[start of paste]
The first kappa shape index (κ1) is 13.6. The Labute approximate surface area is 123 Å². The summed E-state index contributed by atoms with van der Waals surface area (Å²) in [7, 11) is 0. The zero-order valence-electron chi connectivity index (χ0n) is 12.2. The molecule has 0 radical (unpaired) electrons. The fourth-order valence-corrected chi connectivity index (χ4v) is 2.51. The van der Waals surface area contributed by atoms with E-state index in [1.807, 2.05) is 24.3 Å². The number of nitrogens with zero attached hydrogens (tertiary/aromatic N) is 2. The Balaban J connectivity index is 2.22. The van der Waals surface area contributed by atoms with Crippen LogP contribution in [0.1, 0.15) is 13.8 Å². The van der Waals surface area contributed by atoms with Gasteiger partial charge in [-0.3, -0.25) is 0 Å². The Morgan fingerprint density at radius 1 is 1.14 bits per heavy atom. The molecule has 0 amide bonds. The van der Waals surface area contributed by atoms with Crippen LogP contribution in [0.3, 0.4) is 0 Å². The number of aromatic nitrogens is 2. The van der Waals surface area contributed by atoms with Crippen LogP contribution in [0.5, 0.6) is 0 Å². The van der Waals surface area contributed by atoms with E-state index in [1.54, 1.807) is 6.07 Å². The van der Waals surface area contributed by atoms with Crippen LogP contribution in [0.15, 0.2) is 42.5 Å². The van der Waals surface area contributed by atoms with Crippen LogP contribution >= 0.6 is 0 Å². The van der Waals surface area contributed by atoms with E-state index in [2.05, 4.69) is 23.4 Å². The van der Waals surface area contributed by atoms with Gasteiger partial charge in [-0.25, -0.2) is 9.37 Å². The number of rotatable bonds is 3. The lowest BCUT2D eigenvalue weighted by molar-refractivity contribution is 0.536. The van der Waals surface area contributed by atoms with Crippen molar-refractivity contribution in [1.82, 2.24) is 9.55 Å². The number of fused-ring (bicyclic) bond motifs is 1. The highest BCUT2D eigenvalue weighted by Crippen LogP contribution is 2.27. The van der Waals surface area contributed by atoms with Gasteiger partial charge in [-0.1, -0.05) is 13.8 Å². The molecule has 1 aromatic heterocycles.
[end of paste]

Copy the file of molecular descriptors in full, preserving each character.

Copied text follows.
The first kappa shape index (κ1) is 13.6. The Labute approximate surface area is 123 Å². The summed E-state index contributed by atoms with van der Waals surface area (Å²) in [7, 11) is 0. The zero-order valence-electron chi connectivity index (χ0n) is 12.2. The molecule has 0 radical (unpaired) electrons. The fourth-order valence-corrected chi connectivity index (χ4v) is 2.51. The van der Waals surface area contributed by atoms with E-state index in [1.807, 2.05) is 24.3 Å². The number of nitrogens with zero attached hydrogens (tertiary/aromatic N) is 2. The Balaban J connectivity index is 2.22. The van der Waals surface area contributed by atoms with Crippen LogP contribution in [0.1, 0.15) is 13.8 Å². The van der Waals surface area contributed by atoms with Gasteiger partial charge in [-0.3, -0.25) is 0 Å². The Morgan fingerprint density at radius 1 is 1.14 bits per heavy atom. The molecule has 0 amide bonds. The van der Waals surface area contributed by atoms with Crippen LogP contribution in [0.3, 0.4) is 0 Å². The number of aromatic nitrogens is 2. The van der Waals surface area contributed by atoms with Crippen LogP contribution in [0.5, 0.6) is 0 Å². The van der Waals surface area contributed by atoms with E-state index in [1.54, 1.807) is 6.07 Å². The van der Waals surface area contributed by atoms with Crippen LogP contribution in [0.15, 0.2) is 42.5 Å². The van der Waals surface area contributed by atoms with Crippen LogP contribution >= 0.6 is 0 Å². The van der Waals surface area contributed by atoms with E-state index in [2.05, 4.69) is 23.4 Å². The van der Waals surface area contributed by atoms with Gasteiger partial charge in [-0.25, -0.2) is 9.37 Å². The number of rotatable bonds is 3. The lowest BCUT2D eigenvalue weighted by molar-refractivity contribution is 0.536. The van der Waals surface area contributed by atoms with Crippen molar-refractivity contribution in [1.82, 2.24) is 9.55 Å². The number of fused-ring (bicyclic) bond motifs is 1. The highest BCUT2D eigenvalue weighted by Crippen LogP contribution is 2.27. The van der Waals surface area contributed by atoms with Gasteiger partial charge in [-0.1, -0.05) is 13.8 Å². The molecule has 1 aromatic heterocycles.